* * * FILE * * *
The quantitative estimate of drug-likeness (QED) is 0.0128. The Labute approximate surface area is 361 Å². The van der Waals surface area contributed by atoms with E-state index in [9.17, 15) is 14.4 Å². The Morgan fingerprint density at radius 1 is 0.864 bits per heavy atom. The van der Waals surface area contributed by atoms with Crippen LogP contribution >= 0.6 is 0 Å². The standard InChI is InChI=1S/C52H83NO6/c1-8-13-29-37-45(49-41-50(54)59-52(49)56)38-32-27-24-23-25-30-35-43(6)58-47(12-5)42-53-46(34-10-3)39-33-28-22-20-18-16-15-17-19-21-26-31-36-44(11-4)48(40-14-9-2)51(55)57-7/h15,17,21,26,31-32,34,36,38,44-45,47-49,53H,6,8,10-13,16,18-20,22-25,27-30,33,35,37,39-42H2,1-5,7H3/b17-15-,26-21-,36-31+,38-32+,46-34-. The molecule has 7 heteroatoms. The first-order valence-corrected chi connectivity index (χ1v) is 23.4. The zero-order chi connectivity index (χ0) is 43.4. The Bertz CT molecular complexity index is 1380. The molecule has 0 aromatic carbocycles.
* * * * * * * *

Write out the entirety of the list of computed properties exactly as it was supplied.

The quantitative estimate of drug-likeness (QED) is 0.0128. The Labute approximate surface area is 361 Å². The van der Waals surface area contributed by atoms with E-state index in [9.17, 15) is 14.4 Å². The Morgan fingerprint density at radius 1 is 0.864 bits per heavy atom. The van der Waals surface area contributed by atoms with Crippen LogP contribution >= 0.6 is 0 Å². The standard InChI is InChI=1S/C52H83NO6/c1-8-13-29-37-45(49-41-50(54)59-52(49)56)38-32-27-24-23-25-30-35-43(6)58-47(12-5)42-53-46(34-10-3)39-33-28-22-20-18-16-15-17-19-21-26-31-36-44(11-4)48(40-14-9-2)51(55)57-7/h15,17,21,26,31-32,34,36,38,44-45,47-49,53H,6,8,10-13,16,18-20,22-25,27-30,33,35,37,39-42H2,1-5,7H3/b17-15-,26-21-,36-31+,38-32+,46-34-. The molecule has 7 heteroatoms. The first-order valence-corrected chi connectivity index (χ1v) is 23.4. The zero-order chi connectivity index (χ0) is 43.4. The Bertz CT molecular complexity index is 1380. The molecule has 0 aromatic carbocycles.